From your link: "According to the Center for Responsive Politics, Microsoft has contributed $1.1 million dollars in soft money to both major political parties this cycle -- $529,000 to the Democrats, and $607,000 to Republicans."

The Republicans got more, but not much more, than the Democrats.

Re:.."offering to license its software technology" (0)

Anonymous Coward | more than 10 years ago | (#7306905)

The Republicans got more, but not much more, than the Democrats.

They need to contribute to both parties:

They give money to the Republicans when they want to avoid the effects of any laws which might inconveniently impede the execution of their business plans.

They give money to the Democrats when they want draconian new laws to punish those individuals who would violate their IP.

Re:.."offering to license its software technology" (1)

phantomlord (38815) | more than 10 years ago | (#7306891)

After all, it's not their fault if the selected President*

You lost all credibility as soon as you said that. Anything after this point that you say doesn't really matter since you can't deal with the reality of who's in office just because you don't like him. If you want to argue a point, stick to the facts and don't go off on tangents that make people dislike what you're going to say. Is getting bonus points for snide comments with your friends more important than getting your ideas heard?

The Bush administration may have changed the DOJ's perspective on the case, but ultimately, it's up to the judge, not the DOJ, to determine what the actual penalty would be, regardless of the DOJ's opinion

From the article (4, Insightful)

donutello (88309) | more than 10 years ago | (#7306729)

The judge said it was unclear whether Microsoft's competitors were unhappy with terms of the offers or simply not interested, "and there's not much we can do about that."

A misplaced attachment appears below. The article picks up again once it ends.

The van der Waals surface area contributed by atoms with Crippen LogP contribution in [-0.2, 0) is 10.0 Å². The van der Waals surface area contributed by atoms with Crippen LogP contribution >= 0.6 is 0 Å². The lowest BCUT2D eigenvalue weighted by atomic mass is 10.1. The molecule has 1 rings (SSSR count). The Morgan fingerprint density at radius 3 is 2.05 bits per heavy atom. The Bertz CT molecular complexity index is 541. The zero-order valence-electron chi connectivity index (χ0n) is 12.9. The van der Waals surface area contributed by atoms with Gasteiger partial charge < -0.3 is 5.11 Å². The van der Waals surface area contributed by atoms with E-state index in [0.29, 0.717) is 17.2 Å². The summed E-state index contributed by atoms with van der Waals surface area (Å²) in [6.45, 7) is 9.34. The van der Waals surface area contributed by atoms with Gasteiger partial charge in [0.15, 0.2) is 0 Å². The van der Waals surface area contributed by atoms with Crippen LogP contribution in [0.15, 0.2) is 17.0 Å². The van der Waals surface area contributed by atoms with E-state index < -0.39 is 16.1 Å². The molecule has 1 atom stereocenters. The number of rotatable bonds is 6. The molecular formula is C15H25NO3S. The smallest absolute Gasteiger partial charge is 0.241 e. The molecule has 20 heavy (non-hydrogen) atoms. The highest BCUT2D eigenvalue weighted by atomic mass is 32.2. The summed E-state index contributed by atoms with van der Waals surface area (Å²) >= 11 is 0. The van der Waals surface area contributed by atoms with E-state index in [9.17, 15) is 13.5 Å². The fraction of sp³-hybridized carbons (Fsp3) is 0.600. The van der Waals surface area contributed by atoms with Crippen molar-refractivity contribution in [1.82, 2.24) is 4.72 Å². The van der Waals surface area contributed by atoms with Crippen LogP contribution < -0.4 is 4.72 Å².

Doesn't sound like the judge is "starting to realize" anything. Next time try reading the article before posting a summary.

Re:From the article (1)

56ker (566853) | more than 10 years ago | (#7306824)

"Next time try reading the article" - you do realise this is /. right?

Blank pages in Firebird 0.7 (3, Informative)

DAldredge (2353) | more than 10 years ago | (#7306903)

If you are getting blank pages in Firebird 0.7 it may be due to /. returning http 503 errors. It appears that Firebird and, maybe, other related browsers do not show 503 errors, they just silently fail.

Re:From the article (2, Insightful)

ndavidg (680217) | more than 10 years ago | (#7306963)

"...were unhappy with terms of the offers or simply not interested..."

It does seem like a realization that a faulty assumption was made: that Microsoft is a great company because of its innovative technology, and that other companies would have a better chance of competing if they licensed this technology.

The truth is, the quality of much of Microsoft's software is poor, especially considering the price you pay, and Microsoft's most innovative products -- such as Microsoft Project Web Access or the editing/review features in Microsoft Word -- were licensed from other companies by Microsoft. What they could not license, they stole. And if they stole it, but were in danger of getting sued, they just bought the company they stole the technology from. (Apple, for example). Go figure.

The only way to compete with Microsoft is to offer a better product, which is not hard to do, and would cost less to develop independently of the giant. But even with the better product, you still have Microsoft's huge Marketing machine to contend with. This Marketing machine is what allows shotty software and shotty products to make it to a production environment at a high cost.

Re:From the article (1)

chgros (690878) | more than 10 years ago | (#7307002)

And if they stole it, but were in danger of getting sued, they just bought the company they stole the technology from. (Apple, for example)
Microsoft bought Apple? That's new!

Re:From the article (0)

ndavidg (680217) | more than 10 years ago | (#7307006)

They own 25%, last I heard.

Re:From the article (0)

ndavidg (680217) | more than 10 years ago | (#7307014)

http://www.channel4000.com/news/stories/news-97080 6-102917.html

MS is terrible for competition (0)

Anonymous Coward | more than 10 years ago | (#7306730)

Is WINE an excellent bridge for running Windows apps on Linux/x86? If this is true I can switch to Linux without having to keep a Windows partition.

Yes, switch immediately. (0)

Anonymous Coward | more than 10 years ago | (#7306777)

WINE is actually much faster than Windows, probably because it is not an emulator.